We affirm, albeit for reasons different than those advanced by Supreme Court. Defendants concede that they removed timber from plaintiffs' property without permission to do so, rendering them liable (see RPAPL 861 ; Jones v. Castlerick, LLC, 128 A.D.3d 1153, 1154, 8 N.Y.S.3d 727 [2015] ). Supreme Court found questions of fact with regard to whether defendants "had good cause to believe that [they] had a legal right to cut plaintiffs' trees" (Fernandes v. Morgan, 95 A.D.3d 1626, 1628, 945 N.Y.S.2d 786 [2012] ). Plaintiffs did not dispute on appeal—and conceded at oral argument—that defendants believed in good faith that they were entitled to remove the trees. In any event, the demonstration by a trespasser of a "good faith belief in a legal right to harvest timber does not absolve that person from all liability under RPAPL 861, but merely saves him or her from having to pay the plaintiff treble damages" as measured by the stumpage value of the trees removed (id.; see RPAPL 861 ). Plaintiffs submitted proof as to the stumpage value of the trees, but made clear that they were electing to seek statutory damages of $250 per tree that are available in any successful timber trespass claim (see RPAPL 861[1], [2] ; Fernandes v. Morgan, 95 A.D.3d at 1628, 945 N.Y.S.2d 786 ; Vanderwerken v. Bellinger, 72 A.D.3d 1473, 1476, 900 N.Y.S.2d 170 [2010] ).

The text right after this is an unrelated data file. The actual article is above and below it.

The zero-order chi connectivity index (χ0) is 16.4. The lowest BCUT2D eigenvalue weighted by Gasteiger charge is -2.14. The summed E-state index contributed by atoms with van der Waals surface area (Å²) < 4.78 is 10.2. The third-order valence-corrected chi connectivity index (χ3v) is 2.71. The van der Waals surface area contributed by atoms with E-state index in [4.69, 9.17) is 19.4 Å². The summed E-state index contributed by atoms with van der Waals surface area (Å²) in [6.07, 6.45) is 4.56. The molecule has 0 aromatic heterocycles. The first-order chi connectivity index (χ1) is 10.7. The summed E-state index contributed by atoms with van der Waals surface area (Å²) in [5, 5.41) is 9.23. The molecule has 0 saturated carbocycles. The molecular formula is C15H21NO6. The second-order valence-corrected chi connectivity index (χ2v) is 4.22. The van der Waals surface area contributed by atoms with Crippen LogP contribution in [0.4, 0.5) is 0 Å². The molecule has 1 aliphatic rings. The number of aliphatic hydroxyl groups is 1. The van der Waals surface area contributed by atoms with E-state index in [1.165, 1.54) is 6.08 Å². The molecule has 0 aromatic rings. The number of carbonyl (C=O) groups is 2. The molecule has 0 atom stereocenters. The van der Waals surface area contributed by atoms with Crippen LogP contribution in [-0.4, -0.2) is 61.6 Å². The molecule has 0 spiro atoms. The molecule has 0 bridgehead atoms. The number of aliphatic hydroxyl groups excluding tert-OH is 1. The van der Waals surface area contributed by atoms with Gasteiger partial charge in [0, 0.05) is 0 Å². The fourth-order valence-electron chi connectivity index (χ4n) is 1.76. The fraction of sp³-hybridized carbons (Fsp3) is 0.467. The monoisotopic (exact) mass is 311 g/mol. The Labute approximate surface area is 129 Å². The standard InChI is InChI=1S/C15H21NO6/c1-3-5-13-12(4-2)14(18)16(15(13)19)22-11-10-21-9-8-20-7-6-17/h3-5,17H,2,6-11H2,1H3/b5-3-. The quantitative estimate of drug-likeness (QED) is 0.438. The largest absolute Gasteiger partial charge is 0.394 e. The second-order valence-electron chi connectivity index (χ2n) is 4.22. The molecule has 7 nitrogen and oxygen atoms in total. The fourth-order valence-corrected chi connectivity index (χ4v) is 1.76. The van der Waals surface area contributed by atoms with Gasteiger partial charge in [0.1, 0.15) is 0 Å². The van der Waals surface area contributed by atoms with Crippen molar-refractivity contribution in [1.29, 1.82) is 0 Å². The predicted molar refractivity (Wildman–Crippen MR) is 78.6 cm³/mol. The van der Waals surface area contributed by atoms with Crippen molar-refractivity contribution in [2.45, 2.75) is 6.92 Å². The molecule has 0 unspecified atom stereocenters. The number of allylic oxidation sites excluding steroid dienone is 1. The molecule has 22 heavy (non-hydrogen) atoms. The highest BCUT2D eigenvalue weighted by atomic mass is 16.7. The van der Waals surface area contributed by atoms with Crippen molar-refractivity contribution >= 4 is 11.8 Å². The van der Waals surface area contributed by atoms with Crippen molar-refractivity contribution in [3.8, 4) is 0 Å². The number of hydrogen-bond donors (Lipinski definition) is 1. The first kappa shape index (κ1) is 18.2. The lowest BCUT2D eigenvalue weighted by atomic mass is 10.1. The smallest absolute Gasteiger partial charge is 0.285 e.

Defendants assert that damages of $250 per tree are not mandatory, and that RPAPL 861 affords discretion to Supreme Court to award a lesser amount of statutory damages. To effectuate the intent of the Legislature in enacting RPAPL 861, we look to the language of the statute, mindful that "[w]hen its language is clear and unambiguous, it should be construed so as to give effect to the plain meaning of its words" (People ex rel. Harris v. Sullivan, 74 N.Y.2d 305, 309, 546 N.Y.S.2d 821, 545 N.E.2d 1209 [1989] ; see Matter of Liberius v. New York City Health & Hosps. Corp., 129 A.D.3d 1170, 1171, 11 N.Y.S.3d 305 [2015] ). The statute unambiguously directs that defendants "shall be liable for the stumpage value or [$250] per tree, or both," and gives no indication that a lesser amount of statutory damages per tree may be awarded (RPAPL 861[2] ). That reading of the statutory language is confirmed by the legislative history of RPAPL 861, which was enacted in 2003 in an effort to deter the illegal taking of timber by increasing the potential damages for that activity (see Senate Introducer's Mem in Support, Bill Jacket, L 2003, ch 602, at 7; Mem of Dept of Envtl. Conservation, Bill Jacket, L. 2003, ch. 602, at 14). The legislation was understood, in line with that intent, to "provid[e] for more suitable fines of at least $250 per tree" (Mem of Counsel for St. Off of Parks, Recreation and Historic Preservation, Bill Jacket, L. 2003, ch. 602, at 21 [emphasis added] ). Statutory damages of $250 per tree, which cannot be reduced, amounts to $122,000 given the undisputed fact that 488 trees were removed.